When MD is ready to make the final and permanent move to his new digs, maybe we could all meet up at his former homesite and give him a going away party. We could camp/park there and party all night. We could practice our stealth maneuvers and use our nifty spotbeam flashlights and burn up some ammo and generally make life miserable for the a-holes neighbors who shot his dog, stole his stuff, and pushed him out of his 2-acre place. IOW, they’d get to see preppers they will never see on Nat Geo!

  19. SrvivlSally says:

    I am torn between the 384 and 484 s.f. plans. A loft is nice but if you ever hurt yourself good, your back/leg/foot/etc., you would not make it up there so easily and is when you would need a sofa that turns into a sleeper. For storage, a loft would be ideal as long as the ladder sits at an angle with a solid hand rail on either side. If the budget is tight, stay in your trailer for a while until the time is right to build. Lofts should have a raisable ladder outside so that a homeowner can keep trespassers from having access but still be able to lower it with a strong rope when they want to. I could see a nice covered and enclosed porch extending out from the loft so that if it were used as a computer room it would be a good area to go to take a break, read a book, watch wildlife, think, whittle or put up the feet. I would truly enjoy seeing it before and after completion, inside and out.

  20. Richard H says:

    I love the idea and the general simplicity, but I would make mine partially or mostly underground. It helps to keep it cool during the summer and insulated during the winter. It also makes it easier to hide i.e lots of dirt. even when living partially or completely off-grid you must remember OPSEC.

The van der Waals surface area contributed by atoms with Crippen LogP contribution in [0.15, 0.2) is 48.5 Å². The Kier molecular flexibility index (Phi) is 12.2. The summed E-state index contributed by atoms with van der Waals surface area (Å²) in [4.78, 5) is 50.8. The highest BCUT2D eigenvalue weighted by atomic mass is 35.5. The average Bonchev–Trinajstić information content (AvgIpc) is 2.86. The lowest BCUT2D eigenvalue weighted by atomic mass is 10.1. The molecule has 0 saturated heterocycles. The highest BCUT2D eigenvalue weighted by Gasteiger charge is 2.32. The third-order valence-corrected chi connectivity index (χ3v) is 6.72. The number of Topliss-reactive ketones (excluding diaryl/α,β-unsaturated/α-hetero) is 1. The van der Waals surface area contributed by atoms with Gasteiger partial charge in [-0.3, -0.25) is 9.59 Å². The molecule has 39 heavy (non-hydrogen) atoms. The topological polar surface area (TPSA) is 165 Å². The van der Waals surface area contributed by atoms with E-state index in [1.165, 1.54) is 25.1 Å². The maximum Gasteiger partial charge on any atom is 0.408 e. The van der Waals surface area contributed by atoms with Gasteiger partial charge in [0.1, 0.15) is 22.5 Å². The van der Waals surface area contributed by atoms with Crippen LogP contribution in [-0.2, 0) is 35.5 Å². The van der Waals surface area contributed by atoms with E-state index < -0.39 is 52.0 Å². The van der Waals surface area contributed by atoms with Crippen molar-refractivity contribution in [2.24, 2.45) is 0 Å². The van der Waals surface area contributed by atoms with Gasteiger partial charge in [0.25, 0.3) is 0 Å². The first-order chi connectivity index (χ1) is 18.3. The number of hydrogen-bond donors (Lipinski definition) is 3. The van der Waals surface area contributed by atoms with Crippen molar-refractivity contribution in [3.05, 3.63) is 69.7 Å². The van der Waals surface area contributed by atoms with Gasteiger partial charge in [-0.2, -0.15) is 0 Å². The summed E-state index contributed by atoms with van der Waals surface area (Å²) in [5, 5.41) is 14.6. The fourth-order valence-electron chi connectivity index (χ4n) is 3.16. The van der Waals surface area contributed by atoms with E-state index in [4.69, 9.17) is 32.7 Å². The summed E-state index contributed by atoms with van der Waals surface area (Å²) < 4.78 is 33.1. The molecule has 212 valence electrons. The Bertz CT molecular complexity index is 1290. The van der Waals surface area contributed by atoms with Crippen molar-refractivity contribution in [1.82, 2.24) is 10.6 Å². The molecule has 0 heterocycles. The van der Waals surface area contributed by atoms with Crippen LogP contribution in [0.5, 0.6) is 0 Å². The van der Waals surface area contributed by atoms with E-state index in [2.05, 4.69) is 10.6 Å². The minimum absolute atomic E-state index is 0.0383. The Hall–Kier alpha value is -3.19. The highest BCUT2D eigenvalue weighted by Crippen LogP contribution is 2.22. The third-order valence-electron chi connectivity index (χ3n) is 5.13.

21. Lint Picker (Northern California) says:

    Well, I guess I’ll toss my 2 cents in here now. I’ve looked at these plans over and over and I keep thinking: Why reinvent the wheel?

    Why not build the 384′ cabin, but leave out the kitchen area and instead put in a small woodstove?

    Next, pour a pad right beside your cabin and park your trailer on it. Build a barn around it; with siding, roof, and windows to match the exterior of your cabin. Install an RV garage door on one end so you can move your trailer out if you want to travel across country or bugout. Then build an enclosed catwalk from the cabin to the trailer so you can get to the trailer’s kitchen and cook and eat in there. There’s already a refrigerator, stove, cabinets, and sink in the trailer, so no worries about needing to built a kitchen area in the cabin. Plus, no need to add HVAC in the cabin since you have the woodstove for heat and AC in the trailer.

    Now your travel trailer serves multiple purposes without any work – you’ve got a guest room with bath, a kitchen that’s ready to use, and plenty of storage room right there. Plus, you’ll have space inside the trailer barn for storing tools, firewood, etc.

    As long as the garage door is closed, it appears to be two cabins and possibly two families living side-by-side, which could deter intruders.

    When you want to visit Rawles in his American Redoubt, you just hook up your trailer, shutter your cabin, close the garage door and away you go – everything locked up tight.

  22. riverrider says:

    md, i think you could still build the northbay for 5k and its easy to add on to if needed.

  23. I built a pole barn from pines cut on site.20×24 with8x16 shed for a kitchen, small bath under stairs leading up to the loft. Plans were from the library. Roofing,elect.,plumbing,saw milling fee,windows,tips to cement truck drivers for left over concrete all totaled about 8 thousand in 2005. Hope this helps.

  24. Right clicking on the plans only shows them at the same indecipherable size they are shown in the article. Any way a larger set could be posted?
    Love the entire concept and simplicity of it from what I am able to see!